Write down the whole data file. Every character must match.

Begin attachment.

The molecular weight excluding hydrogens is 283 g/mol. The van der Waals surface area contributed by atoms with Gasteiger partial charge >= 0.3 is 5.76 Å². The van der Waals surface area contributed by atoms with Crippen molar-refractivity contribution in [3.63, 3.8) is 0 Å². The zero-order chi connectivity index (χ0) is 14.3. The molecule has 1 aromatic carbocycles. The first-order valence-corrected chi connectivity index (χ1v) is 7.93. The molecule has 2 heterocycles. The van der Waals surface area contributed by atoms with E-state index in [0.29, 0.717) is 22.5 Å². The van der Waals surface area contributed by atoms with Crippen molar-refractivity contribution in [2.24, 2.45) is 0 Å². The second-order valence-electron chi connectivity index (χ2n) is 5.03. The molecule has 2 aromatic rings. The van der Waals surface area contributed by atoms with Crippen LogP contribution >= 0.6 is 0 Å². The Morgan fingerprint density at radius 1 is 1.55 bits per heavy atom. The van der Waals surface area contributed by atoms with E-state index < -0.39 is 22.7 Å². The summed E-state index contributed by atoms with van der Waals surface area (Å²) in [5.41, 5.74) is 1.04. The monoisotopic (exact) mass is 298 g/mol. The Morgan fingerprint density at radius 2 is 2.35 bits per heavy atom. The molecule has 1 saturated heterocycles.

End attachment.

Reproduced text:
The molecular weight excluding hydrogens is 283 g/mol. The van der Waals surface area contributed by atoms with Gasteiger partial charge >= 0.3 is 5.76 Å². The van der Waals surface area contributed by atoms with Crippen molar-refractivity contribution in [3.63, 3.8) is 0 Å². The zero-order chi connectivity index (χ0) is 14.3. The molecule has 1 aromatic carbocycles. The first-order valence-corrected chi connectivity index (χ1v) is 7.93. The molecule has 2 heterocycles. The van der Waals surface area contributed by atoms with E-state index in [0.29, 0.717) is 22.5 Å². The van der Waals surface area contributed by atoms with Crippen molar-refractivity contribution in [2.24, 2.45) is 0 Å². The second-order valence-electron chi connectivity index (χ2n) is 5.03. The molecule has 2 aromatic rings. The van der Waals surface area contributed by atoms with Crippen LogP contribution >= 0.6 is 0 Å². The Morgan fingerprint density at radius 1 is 1.55 bits per heavy atom. The van der Waals surface area contributed by atoms with E-state index < -0.39 is 22.7 Å². The summed E-state index contributed by atoms with van der Waals surface area (Å²) in [5.41, 5.74) is 1.04. The monoisotopic (exact) mass is 298 g/mol. The Morgan fingerprint density at radius 2 is 2.35 bits per heavy atom. The molecule has 1 saturated heterocycles.